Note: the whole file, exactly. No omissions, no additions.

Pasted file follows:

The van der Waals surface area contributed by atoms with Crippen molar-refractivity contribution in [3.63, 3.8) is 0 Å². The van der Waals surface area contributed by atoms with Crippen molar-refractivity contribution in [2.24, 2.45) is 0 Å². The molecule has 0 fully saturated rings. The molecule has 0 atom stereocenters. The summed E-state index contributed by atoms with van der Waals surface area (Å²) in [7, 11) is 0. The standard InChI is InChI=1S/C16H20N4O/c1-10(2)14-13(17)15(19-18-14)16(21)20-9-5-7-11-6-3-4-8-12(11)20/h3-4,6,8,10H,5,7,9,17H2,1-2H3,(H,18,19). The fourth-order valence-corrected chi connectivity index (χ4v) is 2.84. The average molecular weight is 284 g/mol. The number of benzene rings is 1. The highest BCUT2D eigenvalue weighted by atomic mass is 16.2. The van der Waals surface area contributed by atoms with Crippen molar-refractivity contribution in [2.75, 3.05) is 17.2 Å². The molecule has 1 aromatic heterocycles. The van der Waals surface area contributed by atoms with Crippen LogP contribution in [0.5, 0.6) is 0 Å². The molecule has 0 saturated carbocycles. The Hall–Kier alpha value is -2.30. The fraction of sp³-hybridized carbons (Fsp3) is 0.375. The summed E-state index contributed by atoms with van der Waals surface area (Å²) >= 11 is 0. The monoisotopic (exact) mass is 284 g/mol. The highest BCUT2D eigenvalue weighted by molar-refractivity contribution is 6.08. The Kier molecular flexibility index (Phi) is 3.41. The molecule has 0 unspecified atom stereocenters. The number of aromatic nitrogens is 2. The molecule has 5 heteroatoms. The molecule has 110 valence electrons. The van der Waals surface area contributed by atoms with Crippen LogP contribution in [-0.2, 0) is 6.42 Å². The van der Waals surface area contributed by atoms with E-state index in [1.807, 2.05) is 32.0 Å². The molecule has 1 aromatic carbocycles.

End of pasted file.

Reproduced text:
The van der Waals surface area contributed by atoms with Crippen molar-refractivity contribution in [3.63, 3.8) is 0 Å². The van der Waals surface area contributed by atoms with Crippen molar-refractivity contribution in [2.24, 2.45) is 0 Å². The molecule has 0 fully saturated rings. The molecule has 0 atom stereocenters. The summed E-state index contributed by atoms with van der Waals surface area (Å²) in [7, 11) is 0. The standard InChI is InChI=1S/C16H20N4O/c1-10(2)14-13(17)15(19-18-14)16(21)20-9-5-7-11-6-3-4-8-12(11)20/h3-4,6,8,10H,5,7,9,17H2,1-2H3,(H,18,19). The fourth-order valence-corrected chi connectivity index (χ4v) is 2.84. The average molecular weight is 284 g/mol. The number of benzene rings is 1. The highest BCUT2D eigenvalue weighted by atomic mass is 16.2. The van der Waals surface area contributed by atoms with Crippen molar-refractivity contribution in [2.75, 3.05) is 17.2 Å². The molecule has 1 aromatic heterocycles. The van der Waals surface area contributed by atoms with Crippen LogP contribution in [0.5, 0.6) is 0 Å². The molecule has 0 saturated carbocycles. The Hall–Kier alpha value is -2.30. The fraction of sp³-hybridized carbons (Fsp3) is 0.375. The summed E-state index contributed by atoms with van der Waals surface area (Å²) >= 11 is 0. The monoisotopic (exact) mass is 284 g/mol. The highest BCUT2D eigenvalue weighted by molar-refractivity contribution is 6.08. The Kier molecular flexibility index (Phi) is 3.41. The molecule has 0 unspecified atom stereocenters. The number of aromatic nitrogens is 2. The molecule has 5 heteroatoms. The molecule has 110 valence electrons. The van der Waals surface area contributed by atoms with Crippen LogP contribution in [-0.2, 0) is 6.42 Å². The van der Waals surface area contributed by atoms with E-state index in [1.807, 2.05) is 32.0 Å². The molecule has 1 aromatic carbocycles.